Arab States Should Beware of Indexes Bearing Easy Money
(Bloomberg Opinion) -- The taps of foreign capital are about to open on some states in the Middle East, thanks to their inclusion in key emerging-market indexes. Over the next year, Saudi Arabia and Kuwait are expected to join Egypt, the United Arab Emirates and Qatar in the MSCI EM index. At the same time, Saudi Arabia, Qatar, the UAE, Bahrain and Kuwait are expected to join Oman in the J.P. Morgan Emerging Market government bond index. Kuwait was classified as “secondary emerging” status in 2018 in FTSE’s Russell index, and Saudi Arabia is expected to be included in March.
Inclusion in these indexes will send tens of billions of dollars pouring into their debt and equity markets, requiring little effort by their governments. But this easy money may hinder economic reform, making growth in 2019 less about liberalization, good governance and markets ruled by law, and more about capital simply going where indexes tell it to go—where the state is large, with large natural-resource revenues and risk-averse foreign policies, so long as equity and debt markets are integrated into global financial flows.
Access to this capital will encourage governments to continue to finance their deficits with international debt issuance, while doing little to spur more organic growth in local private companies. While governments have done some groundwork in order to achieve index inclusion, by regulating their capital markets and exchanges, the harder structural reforms of opening economies and creating a level-playing field for business are far from accomplished.
Among the losers will be young entrepreneurs trying to compete with state-owned or state-linked companies, and new firms seeking venture capital. This is bad news for a generation of young Arabs still seething over the grievances that motivated the 2011 Arab uprisings—the lack of economic mobility, the entrenchment of systems of elite privilege and access, and poor prospects for employment in the private sector.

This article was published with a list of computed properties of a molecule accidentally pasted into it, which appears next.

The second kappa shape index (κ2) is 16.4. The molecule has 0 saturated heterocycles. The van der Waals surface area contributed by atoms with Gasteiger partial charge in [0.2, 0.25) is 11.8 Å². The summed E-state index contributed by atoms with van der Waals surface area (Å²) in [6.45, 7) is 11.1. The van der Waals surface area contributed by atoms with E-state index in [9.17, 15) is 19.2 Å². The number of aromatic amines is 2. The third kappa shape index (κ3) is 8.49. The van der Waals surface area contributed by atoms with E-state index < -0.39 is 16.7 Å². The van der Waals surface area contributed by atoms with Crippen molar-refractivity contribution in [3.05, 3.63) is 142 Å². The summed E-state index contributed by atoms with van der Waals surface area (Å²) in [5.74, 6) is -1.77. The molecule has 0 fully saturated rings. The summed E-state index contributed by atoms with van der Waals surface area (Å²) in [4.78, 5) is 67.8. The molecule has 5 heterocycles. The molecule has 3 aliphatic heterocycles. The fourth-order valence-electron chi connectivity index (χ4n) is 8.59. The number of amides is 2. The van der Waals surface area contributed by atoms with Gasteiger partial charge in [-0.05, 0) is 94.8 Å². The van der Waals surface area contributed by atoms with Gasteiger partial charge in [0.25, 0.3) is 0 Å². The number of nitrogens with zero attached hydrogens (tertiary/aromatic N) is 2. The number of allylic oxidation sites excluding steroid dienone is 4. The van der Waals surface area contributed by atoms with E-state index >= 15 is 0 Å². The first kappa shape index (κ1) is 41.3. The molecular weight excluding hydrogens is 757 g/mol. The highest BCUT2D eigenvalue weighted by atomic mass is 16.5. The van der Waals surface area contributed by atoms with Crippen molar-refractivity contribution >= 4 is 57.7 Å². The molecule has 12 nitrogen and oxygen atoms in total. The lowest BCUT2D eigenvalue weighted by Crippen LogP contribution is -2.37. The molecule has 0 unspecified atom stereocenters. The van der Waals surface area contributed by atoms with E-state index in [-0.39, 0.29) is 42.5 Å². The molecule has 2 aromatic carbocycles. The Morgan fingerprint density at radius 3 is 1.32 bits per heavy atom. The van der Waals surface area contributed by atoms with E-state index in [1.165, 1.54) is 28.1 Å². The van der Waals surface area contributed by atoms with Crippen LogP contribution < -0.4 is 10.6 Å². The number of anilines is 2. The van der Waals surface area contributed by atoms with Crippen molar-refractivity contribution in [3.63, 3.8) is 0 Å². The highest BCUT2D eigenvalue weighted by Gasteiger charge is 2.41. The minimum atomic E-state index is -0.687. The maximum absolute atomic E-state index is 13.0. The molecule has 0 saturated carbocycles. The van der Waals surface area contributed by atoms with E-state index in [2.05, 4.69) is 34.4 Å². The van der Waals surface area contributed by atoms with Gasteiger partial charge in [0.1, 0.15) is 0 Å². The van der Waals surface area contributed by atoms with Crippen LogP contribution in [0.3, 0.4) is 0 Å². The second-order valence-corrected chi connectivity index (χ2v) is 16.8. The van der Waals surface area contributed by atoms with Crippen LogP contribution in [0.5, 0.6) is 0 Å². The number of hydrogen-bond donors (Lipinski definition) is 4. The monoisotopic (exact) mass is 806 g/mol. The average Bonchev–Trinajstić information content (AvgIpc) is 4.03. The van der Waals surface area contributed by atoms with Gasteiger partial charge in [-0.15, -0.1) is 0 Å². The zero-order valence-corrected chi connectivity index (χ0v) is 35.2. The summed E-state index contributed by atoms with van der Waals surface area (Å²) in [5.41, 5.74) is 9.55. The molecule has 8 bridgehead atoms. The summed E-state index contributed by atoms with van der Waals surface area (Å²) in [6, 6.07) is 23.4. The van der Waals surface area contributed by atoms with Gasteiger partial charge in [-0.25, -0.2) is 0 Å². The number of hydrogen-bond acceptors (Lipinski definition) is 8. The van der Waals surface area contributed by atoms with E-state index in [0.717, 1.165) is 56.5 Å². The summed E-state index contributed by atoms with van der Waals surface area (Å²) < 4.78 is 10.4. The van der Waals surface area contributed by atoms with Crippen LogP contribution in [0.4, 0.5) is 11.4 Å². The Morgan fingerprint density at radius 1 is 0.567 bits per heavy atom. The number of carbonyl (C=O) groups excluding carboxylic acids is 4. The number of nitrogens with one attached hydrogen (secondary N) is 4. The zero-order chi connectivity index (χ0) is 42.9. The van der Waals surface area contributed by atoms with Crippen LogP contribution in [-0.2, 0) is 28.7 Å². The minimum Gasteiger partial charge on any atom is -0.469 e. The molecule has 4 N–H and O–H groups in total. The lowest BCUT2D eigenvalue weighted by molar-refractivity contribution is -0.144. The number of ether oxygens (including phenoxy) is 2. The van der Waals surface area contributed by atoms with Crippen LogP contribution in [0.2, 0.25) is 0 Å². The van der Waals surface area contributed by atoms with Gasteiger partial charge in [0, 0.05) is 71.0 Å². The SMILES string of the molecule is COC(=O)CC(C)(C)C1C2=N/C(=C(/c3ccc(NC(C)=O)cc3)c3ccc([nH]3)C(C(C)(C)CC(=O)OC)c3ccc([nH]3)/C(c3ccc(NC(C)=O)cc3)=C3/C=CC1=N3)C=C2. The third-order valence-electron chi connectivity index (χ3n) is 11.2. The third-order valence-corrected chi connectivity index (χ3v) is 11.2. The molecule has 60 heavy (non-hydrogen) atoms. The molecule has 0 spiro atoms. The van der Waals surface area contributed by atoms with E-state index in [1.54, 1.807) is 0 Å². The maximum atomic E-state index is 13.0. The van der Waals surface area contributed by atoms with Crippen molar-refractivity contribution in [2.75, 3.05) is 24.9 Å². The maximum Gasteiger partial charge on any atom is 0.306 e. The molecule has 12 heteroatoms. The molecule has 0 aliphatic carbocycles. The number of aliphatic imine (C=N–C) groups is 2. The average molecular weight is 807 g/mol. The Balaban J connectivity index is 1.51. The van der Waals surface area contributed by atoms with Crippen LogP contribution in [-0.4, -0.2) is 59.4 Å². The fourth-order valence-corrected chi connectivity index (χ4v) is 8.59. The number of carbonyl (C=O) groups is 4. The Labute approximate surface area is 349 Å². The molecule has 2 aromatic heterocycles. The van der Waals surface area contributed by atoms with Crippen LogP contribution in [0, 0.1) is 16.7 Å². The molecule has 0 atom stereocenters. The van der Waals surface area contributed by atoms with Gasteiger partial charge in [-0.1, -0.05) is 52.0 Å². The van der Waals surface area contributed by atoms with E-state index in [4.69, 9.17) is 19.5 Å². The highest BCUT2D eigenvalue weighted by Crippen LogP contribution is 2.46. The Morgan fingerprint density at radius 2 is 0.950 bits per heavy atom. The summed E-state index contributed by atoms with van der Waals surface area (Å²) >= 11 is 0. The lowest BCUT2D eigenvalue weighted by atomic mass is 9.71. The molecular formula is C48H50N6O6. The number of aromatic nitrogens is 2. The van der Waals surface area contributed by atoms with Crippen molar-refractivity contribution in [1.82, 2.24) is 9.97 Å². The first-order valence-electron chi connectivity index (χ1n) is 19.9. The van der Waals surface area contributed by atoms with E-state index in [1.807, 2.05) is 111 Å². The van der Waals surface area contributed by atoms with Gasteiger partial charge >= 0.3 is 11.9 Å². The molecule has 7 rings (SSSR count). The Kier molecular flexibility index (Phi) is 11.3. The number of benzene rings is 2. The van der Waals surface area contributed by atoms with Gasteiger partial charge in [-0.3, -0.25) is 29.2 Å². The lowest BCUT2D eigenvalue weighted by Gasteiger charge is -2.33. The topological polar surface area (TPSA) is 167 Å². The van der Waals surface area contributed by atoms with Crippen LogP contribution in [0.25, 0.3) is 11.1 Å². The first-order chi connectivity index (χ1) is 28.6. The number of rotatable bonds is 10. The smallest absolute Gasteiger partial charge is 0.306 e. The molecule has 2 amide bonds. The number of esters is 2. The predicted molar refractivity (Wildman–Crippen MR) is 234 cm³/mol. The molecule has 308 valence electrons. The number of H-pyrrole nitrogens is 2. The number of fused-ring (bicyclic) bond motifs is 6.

Which countries will attract the largest share of the index-linked capital flows? Some regional favorites are already emerging, and they are not necessarily the states that are working towards real economic reform.
Instead of rewarding diversification efforts, index-inclusion may have the effect of leaving some behind. Inflows to Dubai, a beacon of economic openness in the region, are relatively flat, while neighbors seen as safe havens, or at least as low-hanging fruit, are receiving more. Kuwait and Egypt are seeing a greater inflow of foreign capital. Saudi Arabia has been subject to intense variability, the result of the 2017 corruption purge and the backlash over the murder of Jamal Khashoggi.
As of October last year, Kuwait had received more than $700 million in net foreign inflows in 2018, more than any previous year, according to research by EFG-Hermes SAE. This was led by passive inflows from FTSE trackers. Other reasons for increased investment were a low debt-to-GDP ratio, a national budget that breaks even at a low price for oil, a government program to increase infrastructure investment, and (compared to some of its neighbors) a problem-free foreign policy environment. The inflows into Egypt are also related to resource-revenues (specifically, the development of natural gas production for export), improved tourism, and the sheer size of the consumer market. Saudi Arabia’s inclusion is expected to drive $16 billion in passive inflows, starting in March.
For investors, the inclusion of resource-rich Arab states in emerging-market indexes will increase their vulnerability to fluctuations in energy prices. Sovereign debt from countries of the Gulf Cooperation Council now accounts for 30 percent of emerging-market issuance.
Will this vulnerability encourage investors to scrutinize, say, government reporting of budgets and state assets? Will they pay closer attention to financial disclosures by listed companies, and to efforts by governments to create a ladder for smaller firms to become publicly-listed?
Probably not. Rather than passive inflows, governments need to kick-start direct investment from both foreign and local sources by getting serious about reforms that support new business creation and provide jobs. In the meantime, foreign investors will be blindly-led by the indexes.
This column does not necessarily reflect the opinion of the editorial board or Bloomberg LP and its owners.
Karen E. Young is a resident scholar at the American Enterprise Institute.
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